WARREN, Mich. (BVM) — For Warren Woods Tower High School student-athlete Noah Tafanelli, his journey towards becoming a state champion in boys bowling has been all about progress.
As a freshman, he didn’t qualify for the state tournament. The next year, as a sophomore, he made his first appearance in the Michigan High School Athletic Association’s (MHSAA) boys singles round.
Despite posting a strong two-game score in his match versus Zach Taylor of New Boston High School, Tafanelli was eliminated in the opening round, 471-422.
While he wanted a better outcome, the opportunity to learn the tournament’s format benefitted Tafanelli.
“My previous appearance in states helped me out a lot,” Tafanelli said. “Just knowing the competition around states and getting used to the pressure helped me out a lot.”
Tafanelli was named team captain for the 2019-2020 campaign. In the regular season, the Titans went 9-1, and Tafanelli rolled a 1,360 during qualifying to earn the top seed in the boys tournament.
An improvement in converting spares in challenging conditions was credited to Tafanelli’s progression throughout the season.
Entering the playoffs. Tafanelli’s primary goal was to go further in the championship. He would do more than that, posting a dominant quartet of matches in the 2020 tournament.
In the opening round, Tafanelli used scores of 215 and 224 to notch a 439-393 victory over Chelsea High School junior Luis Carvallo.
In the following match, he notched totals of 213 and 253 to eliminate Lowell High School senior Collin Clark, 466-366, in the semifinals.
While he admitted to battling nerves in the opening matches, Tafanelli got stronger as the tournament progressed.
In the semifinals, he prevailed over Northview High School freshman Kyle Pranger, 466-409, to advance to the championship. In the final match, Tafanelli defeated Grand Rapids Northview High School senior Dan Frey, 494-410, to win the title.
The championship was the first for the Titans in boys bowling. For Tafanelli, the win vindicated his efforts.
“It just felt so good,” he said. “Everything I practice for and all the hours I spent just paid off.”
During the tournament, Tafanelli didn’t post a score below 213, and won all of his matches by at least 46 pins.
Tafanelli expressed that staying calm despite the tasks at hand paced his progression.
“Being able to stay calm, especially under pressure, ignore background noise and (focusing on) just throwing the best shots you can (really helped),” he said.
Tafanelli considers himself fortunate that the state tournament happened before the COVID-19 outbreak.
“I’m just very happy we had states before the outbreak,” he said. “States is very fun, and for me, I just didn’t want to miss it because of all the work and dedication I put into it.”
Michigan confirmed its first cases on March 10, three days after Tafanelli won the state title. The MHSAA halted winter and spring competitions a few days later.
Tafanelli said his interest in bowling began at the age of 3. Bowling a 279 when he was 12 years old was when he realized his potential.
The sport could be considered a family affair for the Tafanellis. His dad, Michael, manages Bowl One Lanes in Troy, Mich. His cousin, Cassie McCarren, qualified for the state tournament four times in her career, and was named Ms. Bowling for Macomb County earlier this year.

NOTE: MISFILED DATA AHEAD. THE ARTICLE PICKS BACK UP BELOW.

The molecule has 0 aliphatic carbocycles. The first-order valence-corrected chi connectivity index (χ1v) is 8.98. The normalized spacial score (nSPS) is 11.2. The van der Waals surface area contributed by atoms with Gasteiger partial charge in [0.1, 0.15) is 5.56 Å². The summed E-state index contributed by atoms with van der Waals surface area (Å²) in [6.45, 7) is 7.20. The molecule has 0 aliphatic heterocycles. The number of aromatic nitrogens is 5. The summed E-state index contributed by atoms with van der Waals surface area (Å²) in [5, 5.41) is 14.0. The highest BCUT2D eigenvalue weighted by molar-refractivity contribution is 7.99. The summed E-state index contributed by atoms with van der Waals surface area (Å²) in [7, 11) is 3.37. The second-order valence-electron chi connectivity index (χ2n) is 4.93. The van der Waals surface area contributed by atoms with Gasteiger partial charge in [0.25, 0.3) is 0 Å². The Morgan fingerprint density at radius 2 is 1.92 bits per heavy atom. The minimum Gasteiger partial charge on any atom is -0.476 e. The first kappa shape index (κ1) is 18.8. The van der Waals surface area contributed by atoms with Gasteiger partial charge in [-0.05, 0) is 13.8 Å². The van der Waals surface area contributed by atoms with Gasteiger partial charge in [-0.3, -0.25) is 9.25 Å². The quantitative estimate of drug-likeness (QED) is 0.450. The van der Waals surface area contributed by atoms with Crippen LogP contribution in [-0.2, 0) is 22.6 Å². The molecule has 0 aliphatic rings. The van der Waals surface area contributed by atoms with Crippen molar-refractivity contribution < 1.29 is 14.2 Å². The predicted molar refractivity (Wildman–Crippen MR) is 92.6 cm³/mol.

Additionally, his sister, Kayla — a freshman on the Titans’ girls bowling team — finished third in the Division 2 girls tournament. She advanced to the semifinals before falling to eventual state champion, Megan Timm, of Flint Kearsley High School.
In the offseason, Noah was named a nominee for the state’s best boys bowler in the Detroit Free Press’s 2020 High School Athlete of the Year Awards. The ceremony honors more than 20 winners from multiple sports.
Noah advanced to the finalist round of the event — held virtually this year — and was selected as the winner of the award.
While just getting the honor itself would have been enough for Noah, an extra surprise awaited him once he found out he won.
The nominees for the award — as well as the winner — were announced by Professional Bowling Association (PBA) Hall of Famer Norm Duke, one of Noah’s bowling idols.
Another bowler that Noah considers a role model is Australia native Jason Belmonte, who competes in the PBA. He gained notoriety by becoming one of a limited group of bowlers who uses the two-handed technique when releasing their shot.
Noah notes awareness of a specific ball to use is a key skill to have in competition.
“Knowing what the ball itself can do and the layouts for the ball (is important),” he said. “It’s just that stuff to know when you’re heading into a tournament.”
While Noah’s ability during matches stands out, another trait has garnered him attention as well. He is often credited with helping his teammates progress, and expresses satisfaction about being someone they can turn to if they have questions.
“I love helping people out and that position means so much to me,” he said. “If my teammates need help or just need feedback, they know I would be there for them. Knowing that they would come to me, and having them develop just feels so good.”
Although bowling at the collegiate level is still growing, Noah hopes to follow in the footsteps of former teammate Cooper McMichael — who received a scholarship to play at Cleary University — and have the opportunity to continue at the next level.
As he enters his senior season, Noah, along with many student-athletes who compete in winter sports, hope to have an opportunity to return to action.
While Noah waits for a chance to compete, he has a clear focus for what he wants to accomplish in his senior year.
“Just to keep my grades up, keep doing the best I can in bowling, and keep practicing,” he said.